And Concord? Well, that’s definitely another historical faux pas. Revere didn’t actually make it to Concord because he got arrested. Minor detail omitted in the poem. Actually, there are a number of such minor details omitted between lines 109 and 110. These include such trivial matters as warning John Hancock and Samuel Adams; meeting up with Prescott and Dawes; getting arrested, released, and walking back to Lexington; transporting secret documents a few blocks away from the Lexington Green and hearing the famed “shot heard around the world;” as well as the entire Battle of Lexington and the Battle of Concord and the start of the Revolutionary War.

Longfellow skips over all that. In a poetic sense, one might say Revere made it to Concord because Preston got there on his behalf, the only one of the three riders to make it. It was no insigificant feat because Preston warned Concord, continued on to Acton, and it was the guard from Acton that played a major role repulsing the British at the famed North Bridge. The point of the whole poem was that Revere successfully got the word out and therefore 3000 militia were on hand in Concord to show the world that America was ready to fight for liberty.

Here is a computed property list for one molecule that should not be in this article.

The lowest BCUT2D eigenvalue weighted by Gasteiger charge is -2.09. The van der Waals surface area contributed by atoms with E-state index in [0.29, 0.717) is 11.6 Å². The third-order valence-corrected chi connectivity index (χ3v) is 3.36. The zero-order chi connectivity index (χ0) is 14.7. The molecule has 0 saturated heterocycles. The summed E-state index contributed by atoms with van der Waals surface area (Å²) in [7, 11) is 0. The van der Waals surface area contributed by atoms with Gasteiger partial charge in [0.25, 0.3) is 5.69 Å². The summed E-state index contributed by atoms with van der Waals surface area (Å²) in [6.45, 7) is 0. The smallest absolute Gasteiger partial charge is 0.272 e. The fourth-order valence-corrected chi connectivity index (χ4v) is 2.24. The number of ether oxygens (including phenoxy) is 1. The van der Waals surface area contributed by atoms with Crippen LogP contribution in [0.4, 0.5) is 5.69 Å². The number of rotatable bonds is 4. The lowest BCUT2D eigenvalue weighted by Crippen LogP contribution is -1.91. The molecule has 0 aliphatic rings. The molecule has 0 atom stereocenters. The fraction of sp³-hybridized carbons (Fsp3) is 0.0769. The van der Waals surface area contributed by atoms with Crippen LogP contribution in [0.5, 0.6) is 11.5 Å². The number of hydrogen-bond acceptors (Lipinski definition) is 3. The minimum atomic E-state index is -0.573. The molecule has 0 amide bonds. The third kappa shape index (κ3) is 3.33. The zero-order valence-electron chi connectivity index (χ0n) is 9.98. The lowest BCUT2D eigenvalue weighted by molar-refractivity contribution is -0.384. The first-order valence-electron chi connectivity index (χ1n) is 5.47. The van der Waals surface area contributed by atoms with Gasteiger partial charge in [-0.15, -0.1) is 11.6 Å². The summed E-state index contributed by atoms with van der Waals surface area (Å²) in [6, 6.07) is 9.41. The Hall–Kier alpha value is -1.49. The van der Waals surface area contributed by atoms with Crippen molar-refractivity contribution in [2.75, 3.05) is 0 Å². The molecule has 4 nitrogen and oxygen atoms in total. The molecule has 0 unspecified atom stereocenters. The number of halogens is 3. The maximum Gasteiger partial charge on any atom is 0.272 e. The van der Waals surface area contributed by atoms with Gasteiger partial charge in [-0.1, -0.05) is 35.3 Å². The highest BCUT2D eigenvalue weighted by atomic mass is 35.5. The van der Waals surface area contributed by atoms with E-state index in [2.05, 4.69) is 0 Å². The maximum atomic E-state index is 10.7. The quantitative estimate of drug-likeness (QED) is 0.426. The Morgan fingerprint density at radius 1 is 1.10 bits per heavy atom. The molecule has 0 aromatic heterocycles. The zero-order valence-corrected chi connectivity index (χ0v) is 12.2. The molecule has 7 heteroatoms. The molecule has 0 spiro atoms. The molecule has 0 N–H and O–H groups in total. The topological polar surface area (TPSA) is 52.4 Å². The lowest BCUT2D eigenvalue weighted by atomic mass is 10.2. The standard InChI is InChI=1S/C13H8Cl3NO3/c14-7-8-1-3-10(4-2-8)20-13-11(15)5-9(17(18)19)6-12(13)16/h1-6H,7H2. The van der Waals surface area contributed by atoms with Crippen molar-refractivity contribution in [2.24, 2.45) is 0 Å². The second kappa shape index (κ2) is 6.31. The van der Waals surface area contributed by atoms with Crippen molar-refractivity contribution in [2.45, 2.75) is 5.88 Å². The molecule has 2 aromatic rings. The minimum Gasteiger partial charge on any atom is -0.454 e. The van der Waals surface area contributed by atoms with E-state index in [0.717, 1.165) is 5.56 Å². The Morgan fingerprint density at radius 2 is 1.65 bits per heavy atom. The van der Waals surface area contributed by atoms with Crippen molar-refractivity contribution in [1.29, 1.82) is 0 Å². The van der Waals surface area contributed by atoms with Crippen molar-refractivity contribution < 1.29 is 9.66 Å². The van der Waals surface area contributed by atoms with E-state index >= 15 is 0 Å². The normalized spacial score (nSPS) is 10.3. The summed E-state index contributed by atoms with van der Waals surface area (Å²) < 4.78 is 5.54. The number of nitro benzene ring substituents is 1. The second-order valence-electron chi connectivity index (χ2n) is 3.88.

Indeed from the foreshadowing lines 108-109: “Who that day would be lying dead, pierced by a British musket ball” to the allusionary lines 110-111 “You know the rest. In the books you have read, how the British Regulars fired and fled,” the poet is assuming that we, the readers, actually know our history. He conjectures that we know about Newman and Warren and Dawes and Prescott and Hancock and Adams. He presumes that we know the midnight ride preceded the Shot Heard Around the World and the Battles of Lexington and Concord. He expects we know that Revere was arrested by the British (after all a monument still marks the spot.) There’s no shame in having a British patrol threaten to blow your brains out for doing your duty to warn your countrymen. Particularly when you have already set the fire that can’t be stamped out.